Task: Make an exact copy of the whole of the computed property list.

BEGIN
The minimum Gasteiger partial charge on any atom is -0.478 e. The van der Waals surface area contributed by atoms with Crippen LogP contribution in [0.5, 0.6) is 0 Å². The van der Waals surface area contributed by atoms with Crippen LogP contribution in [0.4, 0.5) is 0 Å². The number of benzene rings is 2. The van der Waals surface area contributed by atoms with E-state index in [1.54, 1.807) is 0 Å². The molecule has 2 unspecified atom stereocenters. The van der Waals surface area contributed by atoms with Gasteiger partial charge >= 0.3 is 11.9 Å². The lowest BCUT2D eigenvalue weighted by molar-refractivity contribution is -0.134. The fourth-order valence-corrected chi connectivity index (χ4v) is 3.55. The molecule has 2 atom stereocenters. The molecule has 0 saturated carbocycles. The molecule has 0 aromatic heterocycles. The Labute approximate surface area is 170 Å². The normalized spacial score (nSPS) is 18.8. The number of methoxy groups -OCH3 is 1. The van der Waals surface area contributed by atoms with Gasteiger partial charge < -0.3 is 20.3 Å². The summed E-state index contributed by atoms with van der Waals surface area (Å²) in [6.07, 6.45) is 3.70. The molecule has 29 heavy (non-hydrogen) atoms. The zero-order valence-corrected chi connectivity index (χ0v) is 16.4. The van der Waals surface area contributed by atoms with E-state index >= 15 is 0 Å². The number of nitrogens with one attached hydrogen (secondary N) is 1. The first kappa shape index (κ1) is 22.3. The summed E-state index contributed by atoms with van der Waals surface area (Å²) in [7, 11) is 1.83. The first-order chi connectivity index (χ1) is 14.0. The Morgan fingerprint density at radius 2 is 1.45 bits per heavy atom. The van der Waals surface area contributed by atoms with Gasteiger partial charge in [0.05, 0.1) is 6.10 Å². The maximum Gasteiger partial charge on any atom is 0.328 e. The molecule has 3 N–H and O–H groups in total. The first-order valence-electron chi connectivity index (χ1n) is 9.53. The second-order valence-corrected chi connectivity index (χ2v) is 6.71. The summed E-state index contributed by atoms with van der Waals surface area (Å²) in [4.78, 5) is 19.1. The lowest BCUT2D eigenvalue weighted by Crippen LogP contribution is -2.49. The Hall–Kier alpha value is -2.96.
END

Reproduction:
The minimum Gasteiger partial charge on any atom is -0.478 e. The van der Waals surface area contributed by atoms with Crippen LogP contribution in [0.5, 0.6) is 0 Å². The van der Waals surface area contributed by atoms with Crippen LogP contribution in [0.4, 0.5) is 0 Å². The number of benzene rings is 2. The van der Waals surface area contributed by atoms with E-state index in [1.54, 1.807) is 0 Å². The molecule has 2 unspecified atom stereocenters. The van der Waals surface area contributed by atoms with Gasteiger partial charge >= 0.3 is 11.9 Å². The lowest BCUT2D eigenvalue weighted by molar-refractivity contribution is -0.134. The fourth-order valence-corrected chi connectivity index (χ4v) is 3.55. The molecule has 2 atom stereocenters. The molecule has 0 saturated carbocycles. The molecule has 0 aromatic heterocycles. The Labute approximate surface area is 170 Å². The normalized spacial score (nSPS) is 18.8. The number of methoxy groups -OCH3 is 1. The van der Waals surface area contributed by atoms with Gasteiger partial charge < -0.3 is 20.3 Å². The summed E-state index contributed by atoms with van der Waals surface area (Å²) in [6.07, 6.45) is 3.70. The molecule has 29 heavy (non-hydrogen) atoms. The zero-order valence-corrected chi connectivity index (χ0v) is 16.4. The van der Waals surface area contributed by atoms with E-state index >= 15 is 0 Å². The number of nitrogens with one attached hydrogen (secondary N) is 1. The first kappa shape index (κ1) is 22.3. The summed E-state index contributed by atoms with van der Waals surface area (Å²) in [7, 11) is 1.83. The first-order chi connectivity index (χ1) is 14.0. The Morgan fingerprint density at radius 2 is 1.45 bits per heavy atom. The van der Waals surface area contributed by atoms with Gasteiger partial charge in [0.05, 0.1) is 6.10 Å². The maximum Gasteiger partial charge on any atom is 0.328 e. The molecule has 3 N–H and O–H groups in total. The first-order valence-electron chi connectivity index (χ1n) is 9.53. The second-order valence-corrected chi connectivity index (χ2v) is 6.71. The summed E-state index contributed by atoms with van der Waals surface area (Å²) in [4.78, 5) is 19.1. The lowest BCUT2D eigenvalue weighted by Crippen LogP contribution is -2.49. The Hall–Kier alpha value is -2.96.